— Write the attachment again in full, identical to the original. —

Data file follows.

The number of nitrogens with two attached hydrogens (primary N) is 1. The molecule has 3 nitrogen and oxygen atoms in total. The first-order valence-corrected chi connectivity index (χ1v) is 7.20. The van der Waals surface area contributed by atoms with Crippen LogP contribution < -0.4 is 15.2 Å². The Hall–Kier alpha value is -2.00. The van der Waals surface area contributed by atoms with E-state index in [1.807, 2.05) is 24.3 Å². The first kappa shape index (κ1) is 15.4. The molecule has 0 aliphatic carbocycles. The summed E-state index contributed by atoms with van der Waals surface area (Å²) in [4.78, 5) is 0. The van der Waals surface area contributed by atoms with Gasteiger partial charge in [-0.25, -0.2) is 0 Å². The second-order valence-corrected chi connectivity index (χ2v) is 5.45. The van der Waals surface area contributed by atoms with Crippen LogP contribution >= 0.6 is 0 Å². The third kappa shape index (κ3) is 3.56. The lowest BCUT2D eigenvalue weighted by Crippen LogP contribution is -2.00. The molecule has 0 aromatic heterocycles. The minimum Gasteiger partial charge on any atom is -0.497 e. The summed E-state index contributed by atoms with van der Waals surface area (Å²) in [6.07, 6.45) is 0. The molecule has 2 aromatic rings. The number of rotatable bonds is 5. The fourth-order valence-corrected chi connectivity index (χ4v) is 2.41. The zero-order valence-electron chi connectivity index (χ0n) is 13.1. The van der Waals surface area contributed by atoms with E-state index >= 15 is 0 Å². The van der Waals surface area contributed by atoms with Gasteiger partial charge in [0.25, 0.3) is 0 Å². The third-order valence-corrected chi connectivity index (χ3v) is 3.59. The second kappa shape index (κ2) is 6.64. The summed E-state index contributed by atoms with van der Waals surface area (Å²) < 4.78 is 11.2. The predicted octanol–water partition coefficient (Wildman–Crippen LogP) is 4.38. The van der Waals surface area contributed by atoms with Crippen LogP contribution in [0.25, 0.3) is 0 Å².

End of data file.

The number of nitrogens with two attached hydrogens (primary N) is 1. The molecule has 3 nitrogen and oxygen atoms in total. The first-order valence-corrected chi connectivity index (χ1v) is 7.20. The van der Waals surface area contributed by atoms with Crippen LogP contribution < -0.4 is 15.2 Å². The Hall–Kier alpha value is -2.00. The van der Waals surface area contributed by atoms with E-state index in [1.807, 2.05) is 24.3 Å². The first kappa shape index (κ1) is 15.4. The molecule has 0 aliphatic carbocycles. The summed E-state index contributed by atoms with van der Waals surface area (Å²) in [4.78, 5) is 0. The van der Waals surface area contributed by atoms with Gasteiger partial charge in [-0.25, -0.2) is 0 Å². The second-order valence-corrected chi connectivity index (χ2v) is 5.45. The van der Waals surface area contributed by atoms with Crippen LogP contribution >= 0.6 is 0 Å². The third kappa shape index (κ3) is 3.56. The lowest BCUT2D eigenvalue weighted by Crippen LogP contribution is -2.00. The molecule has 0 aromatic heterocycles. The minimum Gasteiger partial charge on any atom is -0.497 e. The summed E-state index contributed by atoms with van der Waals surface area (Å²) in [6.07, 6.45) is 0. The molecule has 2 aromatic rings. The number of rotatable bonds is 5. The fourth-order valence-corrected chi connectivity index (χ4v) is 2.41. The zero-order valence-electron chi connectivity index (χ0n) is 13.1. The van der Waals surface area contributed by atoms with E-state index >= 15 is 0 Å². The van der Waals surface area contributed by atoms with Gasteiger partial charge in [0.25, 0.3) is 0 Å². The third-order valence-corrected chi connectivity index (χ3v) is 3.59. The second kappa shape index (κ2) is 6.64. The summed E-state index contributed by atoms with van der Waals surface area (Å²) < 4.78 is 11.2. The predicted octanol–water partition coefficient (Wildman–Crippen LogP) is 4.38. The van der Waals surface area contributed by atoms with Crippen LogP contribution in [0.25, 0.3) is 0 Å².